Six Lessons for Educators From the Mayweather vs. McGregor Fight

A lifter is one who elevates circumstances. A floater is one who easily navigates circumstances. You must decide to be a lifter or floater in education. One should not step into the “ring” of education, especially the New York City public school district as it is the largest in the nation, and not know your contributions. We all can take a lesson from the Mayweather vs. McGregor boxing fight. A case of experience vs. exceptionalism. Floyd Mayweather: An American, Professional boxer vs. Conor McGregor: a UFC lightweight champion and novice to boxing.

School communities want to yield exceptional results. However, we must be wary of the path taken. We need the long-term benefits of experience and the robust energy of exceptionalism. Both Mayweather and McGregor are gifted in their own ways. We have a ten-month academic school year and Mayweather finished his 50-0 record in the 10th round. This finish was not as predictable as many critics believed. Education stakeholders can draw five lessons from Floyd Mayweather’s and Conor McGregor’s respective approaches to the match.

Point One: Experience

Floyd Mayweather competed from 1996 to 2017 and entered the ring Saturday, August 26th with an undefeated record of 49-0. He dominated rounds 4-10. Mayweather was slow to gain his footing in the beginning and hence, came to understand his opponent’s strengths and weaknesses.

Take-Away: A history of achievement can lead us to float in the beginning of the  school year. It is essential that we hold fast to what has worked. But we also need to be mindful of getting caught off guard at the onset. Every person involved in educating students must act quickly. Take the first three months to understand your respective school communities. Get involved and become a part of the conversations around educational issues.

Point Two: Exceptionalism

McGregor endeavored to engage in bold pre-fight predictions which, combined with his fearlessness towards stepping into the ring, opened the pathway to exceptionalism.

Take-Away: We must be confident and competent in our workings with students. They do not get a second chance. From community meetings to superintendents visits to lesson-planning, each contributor’s purpose is to push for meaningful improvement in students’ achievement.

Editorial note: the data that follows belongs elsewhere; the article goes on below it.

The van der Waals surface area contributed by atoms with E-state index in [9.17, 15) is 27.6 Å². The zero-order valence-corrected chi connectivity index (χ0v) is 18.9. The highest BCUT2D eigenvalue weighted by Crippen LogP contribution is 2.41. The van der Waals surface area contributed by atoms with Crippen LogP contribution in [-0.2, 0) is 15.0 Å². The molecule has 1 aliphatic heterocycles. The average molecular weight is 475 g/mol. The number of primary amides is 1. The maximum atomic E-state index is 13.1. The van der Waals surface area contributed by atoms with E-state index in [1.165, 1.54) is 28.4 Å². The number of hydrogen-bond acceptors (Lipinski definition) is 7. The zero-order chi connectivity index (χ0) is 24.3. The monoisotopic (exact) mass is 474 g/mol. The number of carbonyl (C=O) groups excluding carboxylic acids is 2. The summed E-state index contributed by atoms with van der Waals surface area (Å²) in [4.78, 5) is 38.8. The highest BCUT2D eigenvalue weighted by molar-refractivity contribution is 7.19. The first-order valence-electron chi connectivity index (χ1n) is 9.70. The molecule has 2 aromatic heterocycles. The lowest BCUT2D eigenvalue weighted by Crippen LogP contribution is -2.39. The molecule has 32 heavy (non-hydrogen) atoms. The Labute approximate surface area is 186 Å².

Point Three: Defense

Mayweather is a defensive genius. He did not succumb to McGregor’s strong start.

Take-Away: We need school communities to defend our most vulnerable students. When a right punch cuts budgets or staffing is low, school communities must not fall victim to these real challenges. When parent engagement shifts or our congressional districts seemed to have turned a deaf ear, we must guard our students’ development.

Point Four: Offense

McGregor’s start was strong. The first three rounds of the fight showed the significance of his strength; he was the aggressor. “When McGregor gets in close, he seems to be hammer-fisting…” as stated in Mayweather vs. McGregor: Highlights from Every Round.

Take-Away: We educators need to come into the ring swinging — to be on the offense. Crossing guards are necessary to ensure that traffic is appropriately directed. Administrators must set high expectations and ensure that our students’ environment allows them to flourish. Parents’ participation on the Parent-Teacher Association and attendance at school functions needs to increase. On a broader scale, The Panel of Education Policy must aggressively engage communities across the five boroughs. In addition, the Panel’s review of budget and policies must effectively establish priorities.

Point Five: Fatigue

As the fight continued, Mayweather’s experience revealed itself and McGregor’s fatigue began to show. “McGregor’s previous 10 fights had lasted an average of less than nine minutes. Mayweather had averaged more than 33 minutes in his previous 10 fights,” according to Howard Kussoy’s NY Post article.

McGregor started moving slowly and Mayweather was quick to take advantage, pushing forward and eventually earning the win with a tenth round TKO.

Take-Away: For some, fatigue is the real enemy and yet our students can’t be on the receiving end of it. Use your time wisely. Consider what activities are rejuvenating; engage in those unapologetically. Collaboration is key. Share the workload.

Point Six: Stopping

Combat sports result in a winner and a loser. The referee gets in the middle and knows when to halt a fight.

Take-Away: Times will arise in which all stakeholders will feel combative. It is during this time that it is most critical to consider the true goal: advancing students’ knowledge. Students need us all to be the winner and act accordingly on their behalf. Do not allow any entity to interfere with your efforts. Tap into your areas of expertise. Conjure strength from within. In the end, know that experience prevails!

This school year requires all of us to remember that both experience and exceptionalism are needed to begin strong. It’s imperative for educational stakeholders to view every child as having the capacity to consistently become winners in their personal battles so that they are deemed “undefeated.” We must stand as a unified front and as a community enter the “ring” knowing our opponent. Regardless of any hits or blows endured, we must remain focused on student achievement. We need lifters to finish strong, as this is the root of experience. We need floaters who will begin another academic year effortlessly, as this is exceptionalism manifested. Know your contribution.

I ask you again, are you a lifter or floater in education? #CarryOn

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